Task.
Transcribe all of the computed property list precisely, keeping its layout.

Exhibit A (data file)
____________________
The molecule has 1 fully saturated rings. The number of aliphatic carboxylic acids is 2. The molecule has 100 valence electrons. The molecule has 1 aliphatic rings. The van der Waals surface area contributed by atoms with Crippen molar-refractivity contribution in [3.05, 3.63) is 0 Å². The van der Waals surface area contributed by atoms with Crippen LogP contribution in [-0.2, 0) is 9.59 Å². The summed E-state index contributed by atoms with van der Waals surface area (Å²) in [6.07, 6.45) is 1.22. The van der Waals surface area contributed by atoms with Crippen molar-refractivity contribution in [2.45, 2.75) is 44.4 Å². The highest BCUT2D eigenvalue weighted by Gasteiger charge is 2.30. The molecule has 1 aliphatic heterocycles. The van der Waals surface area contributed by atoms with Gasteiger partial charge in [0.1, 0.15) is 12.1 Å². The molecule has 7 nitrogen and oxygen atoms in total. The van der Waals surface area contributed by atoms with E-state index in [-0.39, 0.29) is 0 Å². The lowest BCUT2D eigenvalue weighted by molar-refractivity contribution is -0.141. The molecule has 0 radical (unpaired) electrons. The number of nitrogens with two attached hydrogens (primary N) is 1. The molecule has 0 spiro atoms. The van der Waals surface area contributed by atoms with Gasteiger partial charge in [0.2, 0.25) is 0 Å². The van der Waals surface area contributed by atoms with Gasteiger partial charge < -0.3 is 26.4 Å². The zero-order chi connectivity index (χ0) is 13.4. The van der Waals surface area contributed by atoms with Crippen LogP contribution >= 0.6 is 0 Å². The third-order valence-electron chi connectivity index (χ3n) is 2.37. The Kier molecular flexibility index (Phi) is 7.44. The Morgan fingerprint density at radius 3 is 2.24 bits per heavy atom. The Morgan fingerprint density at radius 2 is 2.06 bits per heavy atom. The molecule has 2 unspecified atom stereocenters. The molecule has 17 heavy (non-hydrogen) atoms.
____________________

The molecule has 1 fully saturated rings. The number of aliphatic carboxylic acids is 2. The molecule has 100 valence electrons. The molecule has 1 aliphatic rings. The van der Waals surface area contributed by atoms with Crippen molar-refractivity contribution in [3.05, 3.63) is 0 Å². The van der Waals surface area contributed by atoms with Crippen LogP contribution in [-0.2, 0) is 9.59 Å². The summed E-state index contributed by atoms with van der Waals surface area (Å²) in [6.07, 6.45) is 1.22. The van der Waals surface area contributed by atoms with Crippen molar-refractivity contribution in [2.45, 2.75) is 44.4 Å². The highest BCUT2D eigenvalue weighted by Gasteiger charge is 2.30. The molecule has 1 aliphatic heterocycles. The van der Waals surface area contributed by atoms with Gasteiger partial charge in [0.1, 0.15) is 12.1 Å². The molecule has 7 nitrogen and oxygen atoms in total. The van der Waals surface area contributed by atoms with E-state index in [-0.39, 0.29) is 0 Å². The lowest BCUT2D eigenvalue weighted by molar-refractivity contribution is -0.141. The molecule has 0 radical (unpaired) electrons. The number of nitrogens with two attached hydrogens (primary N) is 1. The molecule has 0 spiro atoms. The van der Waals surface area contributed by atoms with Gasteiger partial charge in [0.2, 0.25) is 0 Å². The van der Waals surface area contributed by atoms with Gasteiger partial charge < -0.3 is 26.4 Å². The zero-order chi connectivity index (χ0) is 13.4. The van der Waals surface area contributed by atoms with Crippen LogP contribution >= 0.6 is 0 Å². The third-order valence-electron chi connectivity index (χ3n) is 2.37. The Kier molecular flexibility index (Phi) is 7.44. The Morgan fingerprint density at radius 3 is 2.24 bits per heavy atom. The Morgan fingerprint density at radius 2 is 2.06 bits per heavy atom. The molecule has 2 unspecified atom stereocenters. The molecule has 17 heavy (non-hydrogen) atoms.